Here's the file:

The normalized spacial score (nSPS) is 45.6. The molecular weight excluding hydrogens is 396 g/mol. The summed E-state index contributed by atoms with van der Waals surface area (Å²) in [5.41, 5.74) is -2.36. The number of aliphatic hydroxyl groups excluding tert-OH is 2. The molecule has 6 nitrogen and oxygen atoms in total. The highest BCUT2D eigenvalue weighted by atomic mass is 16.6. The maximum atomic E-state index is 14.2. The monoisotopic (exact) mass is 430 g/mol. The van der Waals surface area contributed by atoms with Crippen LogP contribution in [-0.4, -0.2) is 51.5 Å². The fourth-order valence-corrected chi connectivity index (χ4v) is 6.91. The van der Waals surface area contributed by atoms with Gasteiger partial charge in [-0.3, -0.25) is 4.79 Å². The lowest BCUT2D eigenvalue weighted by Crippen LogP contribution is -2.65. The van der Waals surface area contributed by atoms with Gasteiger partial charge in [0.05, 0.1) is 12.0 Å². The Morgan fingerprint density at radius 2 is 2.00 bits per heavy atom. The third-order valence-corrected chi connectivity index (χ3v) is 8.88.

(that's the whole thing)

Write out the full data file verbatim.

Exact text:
The normalized spacial score (nSPS) is 45.6. The molecular weight excluding hydrogens is 396 g/mol. The summed E-state index contributed by atoms with van der Waals surface area (Å²) in [5.41, 5.74) is -2.36. The number of aliphatic hydroxyl groups excluding tert-OH is 2. The molecule has 6 nitrogen and oxygen atoms in total. The highest BCUT2D eigenvalue weighted by atomic mass is 16.6. The maximum atomic E-state index is 14.2. The monoisotopic (exact) mass is 430 g/mol. The van der Waals surface area contributed by atoms with Crippen LogP contribution in [-0.4, -0.2) is 51.5 Å². The fourth-order valence-corrected chi connectivity index (χ4v) is 6.91. The van der Waals surface area contributed by atoms with Gasteiger partial charge in [-0.3, -0.25) is 4.79 Å². The lowest BCUT2D eigenvalue weighted by Crippen LogP contribution is -2.65. The van der Waals surface area contributed by atoms with Gasteiger partial charge in [0.05, 0.1) is 12.0 Å². The Morgan fingerprint density at radius 2 is 2.00 bits per heavy atom. The third-order valence-corrected chi connectivity index (χ3v) is 8.88.